Congressional Power | The Enduring Constitution: Congressional Power

Updated July 22, 2020 | Infoplease Staff
Civics: Government and Economics in Action

American Government: Congressional Power

1789 The Constitution gives expressed powers to Congress in Article 1, Section 8.
1819 In McCulloch v. Maryland, the Supreme Court holds that the powers to tax, borrow, and regulate commerce give Congress the implied power to establish a national bank.
1824 Gibbons v. Ogden is the first commerce clause case to reach the Supreme Court. The Court's broad definition of commerce in its ruling extends federal authority.
1862 The U.S. government first issues legal tender notes, which are popularly called greenbacks.
1870 In Hepburn v. Griswold the Supreme Court rules that the Constitution does not authorize the printing of paper money.
1870 The Court reverses its position on the printing of paper money and holds that issuing paper money is a proper use of the currency power in the Legal Tender Cases. The decision in Juliard v. Greenman (1884) reaffirms this holding.
1890 The Sherman Antitrust Act, based on the commerce power, regulates monopolies and other practices that limit competition.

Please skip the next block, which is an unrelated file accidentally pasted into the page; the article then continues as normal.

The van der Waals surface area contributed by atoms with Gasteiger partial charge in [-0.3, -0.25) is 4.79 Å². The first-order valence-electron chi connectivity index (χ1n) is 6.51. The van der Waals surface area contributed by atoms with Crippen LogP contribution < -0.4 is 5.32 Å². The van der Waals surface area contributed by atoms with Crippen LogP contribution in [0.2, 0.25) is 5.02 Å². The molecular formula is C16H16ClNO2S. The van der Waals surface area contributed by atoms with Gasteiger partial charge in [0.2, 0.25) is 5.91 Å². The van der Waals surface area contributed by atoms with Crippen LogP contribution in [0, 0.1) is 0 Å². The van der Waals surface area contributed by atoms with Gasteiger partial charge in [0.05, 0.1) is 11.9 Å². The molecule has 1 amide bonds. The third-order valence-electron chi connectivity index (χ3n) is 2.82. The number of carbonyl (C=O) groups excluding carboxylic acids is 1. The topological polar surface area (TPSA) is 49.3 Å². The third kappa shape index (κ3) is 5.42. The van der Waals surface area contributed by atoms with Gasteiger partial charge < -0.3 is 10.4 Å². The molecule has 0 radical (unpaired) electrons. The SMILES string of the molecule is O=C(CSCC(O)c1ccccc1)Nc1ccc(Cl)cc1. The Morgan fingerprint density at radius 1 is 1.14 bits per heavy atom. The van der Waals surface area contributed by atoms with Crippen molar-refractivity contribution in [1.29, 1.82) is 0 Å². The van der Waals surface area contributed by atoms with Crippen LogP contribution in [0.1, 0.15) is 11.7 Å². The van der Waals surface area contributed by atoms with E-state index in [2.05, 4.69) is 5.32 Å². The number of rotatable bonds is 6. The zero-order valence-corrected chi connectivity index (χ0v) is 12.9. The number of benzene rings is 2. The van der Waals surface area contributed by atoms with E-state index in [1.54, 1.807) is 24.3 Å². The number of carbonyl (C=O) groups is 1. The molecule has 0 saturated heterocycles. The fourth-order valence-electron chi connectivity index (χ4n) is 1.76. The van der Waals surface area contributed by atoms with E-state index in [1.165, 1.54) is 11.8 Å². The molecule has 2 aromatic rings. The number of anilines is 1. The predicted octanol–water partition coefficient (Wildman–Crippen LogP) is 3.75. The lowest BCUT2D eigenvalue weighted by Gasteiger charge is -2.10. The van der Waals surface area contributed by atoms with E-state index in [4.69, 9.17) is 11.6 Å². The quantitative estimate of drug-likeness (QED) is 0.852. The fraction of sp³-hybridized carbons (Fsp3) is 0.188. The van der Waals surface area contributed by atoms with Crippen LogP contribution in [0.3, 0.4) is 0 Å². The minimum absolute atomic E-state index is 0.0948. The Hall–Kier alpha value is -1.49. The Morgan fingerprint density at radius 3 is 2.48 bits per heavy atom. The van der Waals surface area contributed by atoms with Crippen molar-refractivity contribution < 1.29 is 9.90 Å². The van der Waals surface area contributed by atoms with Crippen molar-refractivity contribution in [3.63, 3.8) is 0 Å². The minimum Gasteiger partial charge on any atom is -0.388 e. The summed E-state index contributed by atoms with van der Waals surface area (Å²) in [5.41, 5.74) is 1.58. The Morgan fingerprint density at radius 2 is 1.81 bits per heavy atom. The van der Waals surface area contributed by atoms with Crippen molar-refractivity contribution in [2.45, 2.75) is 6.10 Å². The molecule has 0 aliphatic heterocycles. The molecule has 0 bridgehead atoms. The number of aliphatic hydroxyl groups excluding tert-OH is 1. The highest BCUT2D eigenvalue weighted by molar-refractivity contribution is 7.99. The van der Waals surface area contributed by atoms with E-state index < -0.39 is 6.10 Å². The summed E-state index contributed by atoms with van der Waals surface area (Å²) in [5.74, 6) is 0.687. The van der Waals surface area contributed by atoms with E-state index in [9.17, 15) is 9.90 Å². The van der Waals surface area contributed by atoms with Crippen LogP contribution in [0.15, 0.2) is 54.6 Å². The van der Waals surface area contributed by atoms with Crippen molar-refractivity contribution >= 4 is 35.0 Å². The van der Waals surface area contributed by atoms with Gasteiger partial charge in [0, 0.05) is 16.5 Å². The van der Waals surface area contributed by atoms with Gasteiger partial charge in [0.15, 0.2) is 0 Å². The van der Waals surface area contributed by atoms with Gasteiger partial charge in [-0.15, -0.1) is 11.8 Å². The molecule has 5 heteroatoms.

1935 The Wagner Act, based on the commerce power, recognizes labor's right to bargain collectively.
1935 The Social Security Act is passed.
1937 Supreme Court upholds the Social Security Act of 1935 as a proper exercise of the powers to tax and provide for the general welfare in Steward Machine Co. v. Davis and Helvering v. Davis.
1956 The Interstate and National Highway Act, based on the commerce and war powers, provides for a national interstate highway system.
1964 The Supreme Court holds the public accommodations provisions of the Civil Rights Act of 1964 as a valid exercise of the commerce power in Heart of Atlanta v. United States.
1965 Congress amends the Social Security Act of 1935 to create Medicare, which covers hospital and other health-care costs of the elderly.
1973 With the War Powers Resolution of 1973, Congress claims the right to restrict the use of American forces in combat when a state of war does not exist.
1990 The Americans with Disabilities Act, based on the commerce power, prohibits discrimination against the physically impaired.
1995 In United States v. Lopez, the Court strikes down the Gun-Free School Zone Act of 1990 on the grounds that the federal government invades reserved powers of the states with this legislation.
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